The challenges of building a successful show garden for Chelsea are many. Such a project calls not for proficiency but for excellence across every discipline, from concept to construction, plant selection to plant placing and material choices to fabrication. So it’s a natural and necessary step for any designer embarking on this journey to enlist a team of collaborators who help drive up standards and test horizons of possibility. Marcus Barnett, designer of the Telegraph garden for Chelsea 2015, cites plants as a priority in all his projects. His design for Chelsea, in particular, demands considerable planting ingenuity to fulfil the vision.
The result is a hard-working, intensive space, pulsing with something of the rhythm of an art gallery’s changing exhibition and demonstrating that a small urban garden can deliver interest and beauty over a full year. This is a playground for the informed gardener, one who is seduced by the saturated hues and exotic structures of bulbs and annuals as well as perennials, and yearns to exercise their creative flair in different ways each year.
Planes of colour at different heights are designed to be viewed from the ground or from above, where an upper-storey balcony, for example, might offer a different perspective. The importance of visual “rests” becomes apparent, so we’ve used foliage in green, silver and burgundy, to build bridges and transition points between the intense primary hues. Marcus has a personal colour guru in his wife Louise, an accomplished portrait artist. Their discussions on colour chemistry and perception during the design process have contributed to the interpretation. While the colours are to be saturated and intense in accordance with De Stijl principles, nature has imposed a micro detailing in the interpretation through flower groupings. First impressions from a distance deliver rectangles of primary colours, but closer inspection and engagement with the garden reveals tonal variation and movement through the medium of flowers, which bring life and sensitivity to the interpretation.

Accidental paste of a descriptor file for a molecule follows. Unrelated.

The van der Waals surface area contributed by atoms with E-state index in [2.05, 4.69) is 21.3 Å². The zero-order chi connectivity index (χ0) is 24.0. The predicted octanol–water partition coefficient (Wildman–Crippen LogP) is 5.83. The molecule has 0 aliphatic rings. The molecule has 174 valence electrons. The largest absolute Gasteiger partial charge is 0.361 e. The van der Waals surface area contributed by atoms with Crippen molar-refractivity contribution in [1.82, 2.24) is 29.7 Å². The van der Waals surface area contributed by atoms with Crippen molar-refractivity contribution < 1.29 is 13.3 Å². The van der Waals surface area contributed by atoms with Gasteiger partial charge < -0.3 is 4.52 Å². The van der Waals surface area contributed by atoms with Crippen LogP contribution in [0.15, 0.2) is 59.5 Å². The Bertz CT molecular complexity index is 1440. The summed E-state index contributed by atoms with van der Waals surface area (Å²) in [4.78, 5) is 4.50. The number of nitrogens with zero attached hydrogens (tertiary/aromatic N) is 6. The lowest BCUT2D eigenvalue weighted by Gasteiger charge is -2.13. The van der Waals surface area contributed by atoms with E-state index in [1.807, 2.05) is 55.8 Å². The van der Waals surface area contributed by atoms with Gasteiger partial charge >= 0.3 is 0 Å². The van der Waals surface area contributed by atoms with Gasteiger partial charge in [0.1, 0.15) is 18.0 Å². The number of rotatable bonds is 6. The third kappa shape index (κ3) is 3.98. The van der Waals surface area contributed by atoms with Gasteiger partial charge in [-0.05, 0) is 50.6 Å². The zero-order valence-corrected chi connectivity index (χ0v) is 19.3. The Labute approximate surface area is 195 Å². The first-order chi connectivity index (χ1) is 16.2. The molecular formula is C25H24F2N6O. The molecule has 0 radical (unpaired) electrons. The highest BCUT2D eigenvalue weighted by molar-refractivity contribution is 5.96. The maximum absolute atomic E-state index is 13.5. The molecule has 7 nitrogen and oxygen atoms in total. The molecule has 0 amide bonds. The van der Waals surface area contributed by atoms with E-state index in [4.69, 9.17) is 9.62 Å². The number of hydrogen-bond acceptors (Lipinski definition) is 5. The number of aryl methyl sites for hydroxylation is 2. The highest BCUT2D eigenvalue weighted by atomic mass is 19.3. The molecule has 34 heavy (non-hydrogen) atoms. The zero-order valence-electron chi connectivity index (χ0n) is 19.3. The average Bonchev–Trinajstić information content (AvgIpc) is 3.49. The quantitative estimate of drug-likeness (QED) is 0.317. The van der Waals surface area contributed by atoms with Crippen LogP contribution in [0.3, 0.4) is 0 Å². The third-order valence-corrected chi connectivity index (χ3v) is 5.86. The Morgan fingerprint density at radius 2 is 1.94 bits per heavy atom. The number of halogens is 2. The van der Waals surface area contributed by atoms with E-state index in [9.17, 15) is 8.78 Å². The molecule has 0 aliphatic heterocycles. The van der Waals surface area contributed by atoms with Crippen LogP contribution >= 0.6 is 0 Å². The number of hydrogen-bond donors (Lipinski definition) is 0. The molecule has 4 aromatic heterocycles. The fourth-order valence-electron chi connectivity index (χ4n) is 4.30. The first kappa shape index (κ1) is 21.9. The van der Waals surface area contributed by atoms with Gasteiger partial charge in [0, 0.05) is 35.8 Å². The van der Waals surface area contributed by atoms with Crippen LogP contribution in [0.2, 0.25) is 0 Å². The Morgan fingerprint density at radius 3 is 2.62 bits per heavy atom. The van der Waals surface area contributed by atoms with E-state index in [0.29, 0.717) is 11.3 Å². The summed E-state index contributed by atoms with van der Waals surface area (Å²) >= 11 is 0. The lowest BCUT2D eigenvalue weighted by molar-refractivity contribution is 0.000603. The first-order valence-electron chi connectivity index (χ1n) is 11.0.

Source: The Telegraph.